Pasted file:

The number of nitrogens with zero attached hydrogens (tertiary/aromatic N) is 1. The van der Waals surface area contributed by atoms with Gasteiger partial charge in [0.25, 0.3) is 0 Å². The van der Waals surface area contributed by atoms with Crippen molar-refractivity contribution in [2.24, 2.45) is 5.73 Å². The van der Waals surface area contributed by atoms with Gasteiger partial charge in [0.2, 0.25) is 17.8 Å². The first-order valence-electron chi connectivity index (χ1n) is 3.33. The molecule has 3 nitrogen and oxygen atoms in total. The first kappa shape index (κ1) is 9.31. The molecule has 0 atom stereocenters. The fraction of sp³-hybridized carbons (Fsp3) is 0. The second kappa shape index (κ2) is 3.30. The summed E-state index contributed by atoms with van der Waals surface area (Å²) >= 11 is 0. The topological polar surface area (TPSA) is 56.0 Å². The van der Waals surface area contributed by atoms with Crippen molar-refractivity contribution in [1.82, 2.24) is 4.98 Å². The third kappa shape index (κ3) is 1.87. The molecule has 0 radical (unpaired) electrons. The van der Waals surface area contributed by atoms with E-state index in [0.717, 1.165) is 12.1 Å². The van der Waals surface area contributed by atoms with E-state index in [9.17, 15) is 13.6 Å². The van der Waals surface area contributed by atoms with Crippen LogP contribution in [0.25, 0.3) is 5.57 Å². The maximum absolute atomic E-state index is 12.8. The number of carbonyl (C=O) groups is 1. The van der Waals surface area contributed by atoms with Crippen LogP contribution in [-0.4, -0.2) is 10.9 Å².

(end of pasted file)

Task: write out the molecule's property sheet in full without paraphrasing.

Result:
The number of nitrogens with zero attached hydrogens (tertiary/aromatic N) is 1. The van der Waals surface area contributed by atoms with Gasteiger partial charge in [0.25, 0.3) is 0 Å². The van der Waals surface area contributed by atoms with Crippen molar-refractivity contribution in [2.24, 2.45) is 5.73 Å². The van der Waals surface area contributed by atoms with Gasteiger partial charge in [0.2, 0.25) is 17.8 Å². The first-order valence-electron chi connectivity index (χ1n) is 3.33. The molecule has 3 nitrogen and oxygen atoms in total. The first kappa shape index (κ1) is 9.31. The molecule has 0 atom stereocenters. The fraction of sp³-hybridized carbons (Fsp3) is 0. The second kappa shape index (κ2) is 3.30. The summed E-state index contributed by atoms with van der Waals surface area (Å²) >= 11 is 0. The topological polar surface area (TPSA) is 56.0 Å². The van der Waals surface area contributed by atoms with Crippen molar-refractivity contribution in [1.82, 2.24) is 4.98 Å². The third kappa shape index (κ3) is 1.87. The molecule has 0 radical (unpaired) electrons. The van der Waals surface area contributed by atoms with E-state index in [0.717, 1.165) is 12.1 Å². The van der Waals surface area contributed by atoms with E-state index in [9.17, 15) is 13.6 Å². The van der Waals surface area contributed by atoms with Crippen LogP contribution in [0.25, 0.3) is 5.57 Å². The maximum absolute atomic E-state index is 12.8. The number of carbonyl (C=O) groups is 1. The van der Waals surface area contributed by atoms with Crippen LogP contribution in [-0.4, -0.2) is 10.9 Å².